Teaching / Learning Strategy

This module will be delivered via a combination of lectures, seminars and directed learning. Students will attend two compulsory lectures per week and a one hour long seminar every fortnight, over a 22 week period. Lectures will commence in week one and seminars will commence in week two. Lectures will concentrate on introducing students to the substantive legal concepts of criminal law and evidence. Seminars will focus on applying these concepts to practical problems and analysing them in the context of the criminal justice system in Scotland. Students will be expected to consider prescribed cases prior to seminars, so as to be able to discuss issues in groups or within teams. Students will be expected to attend a criminal court within Scotland during the trimester and report on their observations in the final week of seminars, via a 5 minute individual presentation and a brief written report. Internationalisation: The delivery of this module will set Scots, UK and EU law as appropriate in an international context. Feedback will be provided as follows: -360 1. Students will be provided with feedback within 3 weeks of submission of all summative assessments providing information on strengths, weaknesses & suggestions for improvement for future submissions. The tutor will also provide feedback at the seminars. Students may also discuss any points with their lecturer or tutor. 2. The virtual learning environment site will be used to feedback overall performance by students on all summative assessments, highlighting overall strengths and weaknesses. 3. Discussion boards will be used to encourage teacher and peer-to-peer dialogue on certain topics where this form of communication would be regarded as effective. Student feedback on teaching, learning and assessment will be sought at the end of the semester through a module evaluation questionnaire. GSBS will continue to use the advancement of GCU Learn as a blended learning tool through its teaching and learning as well as through engagement with students. GSBS will ensure that all modules are GCU Learn enabled and with the support of the Learning Technologists at the cutting edge of development of online materials. Academic staff and the Learning Technologists will continue to work together to develop and operate all modules on GCULearn to ensure student support and information sharing. Students are provided with formative and summative feedback via a variety of mechanisms. Feedback on coursework is provided within 3 working weeks of submission.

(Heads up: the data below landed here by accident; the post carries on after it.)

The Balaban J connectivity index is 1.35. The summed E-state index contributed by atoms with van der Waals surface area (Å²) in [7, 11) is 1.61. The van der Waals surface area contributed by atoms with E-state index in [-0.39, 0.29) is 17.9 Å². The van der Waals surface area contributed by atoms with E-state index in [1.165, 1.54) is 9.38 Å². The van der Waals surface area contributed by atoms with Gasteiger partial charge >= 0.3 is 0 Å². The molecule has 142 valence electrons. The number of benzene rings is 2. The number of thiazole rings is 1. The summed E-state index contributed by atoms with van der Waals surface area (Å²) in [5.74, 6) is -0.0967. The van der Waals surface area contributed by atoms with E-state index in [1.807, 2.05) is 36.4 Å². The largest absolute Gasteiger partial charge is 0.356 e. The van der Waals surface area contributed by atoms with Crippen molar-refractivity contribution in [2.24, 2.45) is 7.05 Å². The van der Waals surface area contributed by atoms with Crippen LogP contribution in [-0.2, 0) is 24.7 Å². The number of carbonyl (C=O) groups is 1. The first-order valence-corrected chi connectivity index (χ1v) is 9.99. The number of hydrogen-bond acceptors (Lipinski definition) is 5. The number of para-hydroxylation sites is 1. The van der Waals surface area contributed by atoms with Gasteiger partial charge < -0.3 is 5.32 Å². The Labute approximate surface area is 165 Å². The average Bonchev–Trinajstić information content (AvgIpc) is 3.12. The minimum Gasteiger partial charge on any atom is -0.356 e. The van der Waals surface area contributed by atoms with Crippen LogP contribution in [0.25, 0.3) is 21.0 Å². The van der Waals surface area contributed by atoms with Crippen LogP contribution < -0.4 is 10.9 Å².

Indicative Reading

-567 Key sources: -360b7 Raitt, Evidence: Principles, Policy and Practice , W Green, 2 nd ed, 2013 b7 Hamilton & Harper, A Fingertip Guide to Scots Criminal Law , 6 th ed, Bloomsbury, 2013 b7 Connelly, Law Basics: Criminal Law , W Green, 5 th ed, 2013 b7 Jones & Christie , Criminal Law , W Green, 5 th ed, 2012 b7 Chalmers, Evidence Essentials , Dundee University Press, 3 rd ed, 2012 b7 Cubie, Scots Criminal Law , 3rd ed, Bloomsbury, 2010 b7 Gane, Stoddart & Chalmers, A Casebook on Scottish Criminal Law, W Green, 4 th ed, 2009 b7 Chalmers & Ross, Walker and Walker: The Law of Evidence in Scotland , Tottell, 3 rd ed, 2009 b7 Newburn, Criminology , Cullompton: Willan, 2 nd ed, 2007 Additional reading: -360b7 Blackie, Evidence & Proof in the Scottish Legal Process , Dundee University Press, 2012 b7 Croall, Mooney & Munro, Criminal Justice in Scotland , Willan, 1 st ed, 2011 b7 Ormerod, Smith & Hogan's Criminal Law (Eng), OUP, 13 th ed, 2011 b7 Kirkpatrick, Digest of the Scottish Law of Evidence 1800-1926 , Gale, 2010 b7 Chalmers, Leverick & Gordon, New Law of Sexual Offences in Scotland , 3 rd ed, 2010 b7 McDiarmid, Criminal Law Essentials , Dundee University Press, 2 nd ed, 2010 b7 Stone, Cross-Examination in Criminal Trials, Tottell,3 rd ed, 2009 b7 The Stair Memorial Encyclopedia : The Law of Scotland, Criminal Law b7 Auchie, Evidence , W Green, 3 rd ed, 2008 b7 Leverick, Killing in Self Defence , Oxford University Press, 2007 b7 Hostettler, The Criminal Jury Old and New , Waterside Press, 2004 -567 Key sources: -360b7 Raitt, Evidence: Principles, Policy and Practice , W Green, 2 nd ed, 2013 b7 Hamilton & Harper, A Fingertip Guide to Scots Criminal Law , 6 th ed, Bloomsbury, 2013 b7 Connelly, Law Basics: Criminal Law , W Green, 5 th ed, 2013 b7 Jones & Christie , Criminal Law , W Green, 5 th ed, 2012 b7 Chalmers, Evidence Essentials , Dundee University Press, 3 rd ed, 2012 b7 Cubie, Scots Criminal Law , 3rd ed, Bloomsbury, 2010 b7 Gane, Stoddart & Chalmers, A Casebook on Scottish Criminal Law, W Green, 4 th ed, 2009 b7 Chalmers & Ross, Walker and Walker: The Law of Evidence in Scotland , Tottell, 3 rd ed, 2009 b7 Newburn, Criminology , Cullompton: Willan, 2 nd ed, 2007 Additional reading: -360b7 Blackie, Evidence & Proof in the Scottish Legal Process , Dundee University Press, 2012 b7 Croall, Mooney & Munro, Criminal Justice in Scotland , Willan, 1 st ed, 2011 b7 Ormerod, Smith & Hogan's Criminal Law (Eng), OUP, 13 th ed, 2011 b7 Kirkpatrick, Digest of the Scottish Law of Evidence 1800-1926 , Gale, 2010 b7 Chalmers, Leverick & Gordon, New Law of Sexual Offences in Scotland , 3 rd ed, 2010 b7 McDiarmid, Criminal Law Essentials , Dundee University Press, 2 nd ed, 2010 b7 Stone, Cross-Examination in Criminal Trials, Tottell,3 rd ed, 2009 b7 The Stair Memorial Encyclopedia : The Law of Scotland, Criminal Law b7 Auchie, Evidence , W Green, 3 rd ed, 2008 b7 Leverick, Killing in Self Defence , Oxford University Press, 2007 b7 Hostettler, The Criminal Jury Old and New , Waterside Press, 2004 -567 Online sources: b7 The Oxford University Standard for Citation Of Legal Authorities (OSCOLA) website <http://www.law.ox.ac.uk/publications/oscola.php> b7 The British and Irish Legal Information Institute (BaILII) website: <http://www.bailii.org/> b7 <http://www.legislation.gov.uk/> b7 Westlaw legal database (GCU library - Athens access) -567 http://www.scotcourts.gov.uk/